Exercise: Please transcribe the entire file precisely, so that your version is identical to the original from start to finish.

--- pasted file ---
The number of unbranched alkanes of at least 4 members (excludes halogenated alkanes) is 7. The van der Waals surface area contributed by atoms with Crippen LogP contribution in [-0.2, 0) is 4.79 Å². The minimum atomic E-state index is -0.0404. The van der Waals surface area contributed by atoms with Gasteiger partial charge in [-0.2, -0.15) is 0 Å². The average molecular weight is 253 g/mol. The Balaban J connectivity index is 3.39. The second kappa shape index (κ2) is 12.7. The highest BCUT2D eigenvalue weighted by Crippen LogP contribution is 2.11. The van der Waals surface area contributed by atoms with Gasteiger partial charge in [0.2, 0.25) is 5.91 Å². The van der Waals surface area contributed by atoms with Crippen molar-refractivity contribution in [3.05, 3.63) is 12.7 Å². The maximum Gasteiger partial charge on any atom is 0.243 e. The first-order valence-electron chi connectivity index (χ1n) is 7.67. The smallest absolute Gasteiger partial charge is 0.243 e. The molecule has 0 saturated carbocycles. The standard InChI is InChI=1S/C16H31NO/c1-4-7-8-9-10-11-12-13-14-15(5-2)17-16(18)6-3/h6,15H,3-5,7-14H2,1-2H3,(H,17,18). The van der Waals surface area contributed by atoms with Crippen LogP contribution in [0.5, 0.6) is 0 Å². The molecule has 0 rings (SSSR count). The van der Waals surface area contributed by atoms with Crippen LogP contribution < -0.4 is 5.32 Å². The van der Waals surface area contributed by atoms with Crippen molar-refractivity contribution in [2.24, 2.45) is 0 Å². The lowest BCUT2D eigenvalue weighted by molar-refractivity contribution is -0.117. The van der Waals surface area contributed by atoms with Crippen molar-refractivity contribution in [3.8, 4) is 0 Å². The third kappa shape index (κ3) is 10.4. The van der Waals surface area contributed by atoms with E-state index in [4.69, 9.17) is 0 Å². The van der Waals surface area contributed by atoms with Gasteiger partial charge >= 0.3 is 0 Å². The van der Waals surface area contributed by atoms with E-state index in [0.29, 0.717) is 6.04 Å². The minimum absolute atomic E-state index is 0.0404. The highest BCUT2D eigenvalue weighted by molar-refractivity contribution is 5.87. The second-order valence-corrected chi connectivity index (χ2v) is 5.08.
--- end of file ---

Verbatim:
The number of unbranched alkanes of at least 4 members (excludes halogenated alkanes) is 7. The van der Waals surface area contributed by atoms with Crippen LogP contribution in [-0.2, 0) is 4.79 Å². The minimum atomic E-state index is -0.0404. The van der Waals surface area contributed by atoms with Gasteiger partial charge in [-0.2, -0.15) is 0 Å². The average molecular weight is 253 g/mol. The Balaban J connectivity index is 3.39. The second kappa shape index (κ2) is 12.7. The highest BCUT2D eigenvalue weighted by Crippen LogP contribution is 2.11. The van der Waals surface area contributed by atoms with Gasteiger partial charge in [0.2, 0.25) is 5.91 Å². The van der Waals surface area contributed by atoms with Crippen molar-refractivity contribution in [3.05, 3.63) is 12.7 Å². The maximum Gasteiger partial charge on any atom is 0.243 e. The first-order valence-electron chi connectivity index (χ1n) is 7.67. The smallest absolute Gasteiger partial charge is 0.243 e. The molecule has 0 saturated carbocycles. The standard InChI is InChI=1S/C16H31NO/c1-4-7-8-9-10-11-12-13-14-15(5-2)17-16(18)6-3/h6,15H,3-5,7-14H2,1-2H3,(H,17,18). The van der Waals surface area contributed by atoms with Crippen LogP contribution in [0.5, 0.6) is 0 Å². The molecule has 0 rings (SSSR count). The van der Waals surface area contributed by atoms with Crippen LogP contribution < -0.4 is 5.32 Å². The van der Waals surface area contributed by atoms with Crippen molar-refractivity contribution in [2.24, 2.45) is 0 Å². The lowest BCUT2D eigenvalue weighted by molar-refractivity contribution is -0.117. The van der Waals surface area contributed by atoms with Crippen molar-refractivity contribution in [3.8, 4) is 0 Å². The third kappa shape index (κ3) is 10.4. The van der Waals surface area contributed by atoms with E-state index in [4.69, 9.17) is 0 Å². The van der Waals surface area contributed by atoms with Gasteiger partial charge >= 0.3 is 0 Å². The van der Waals surface area contributed by atoms with E-state index in [0.29, 0.717) is 6.04 Å². The minimum absolute atomic E-state index is 0.0404. The highest BCUT2D eigenvalue weighted by molar-refractivity contribution is 5.87. The second-order valence-corrected chi connectivity index (χ2v) is 5.08.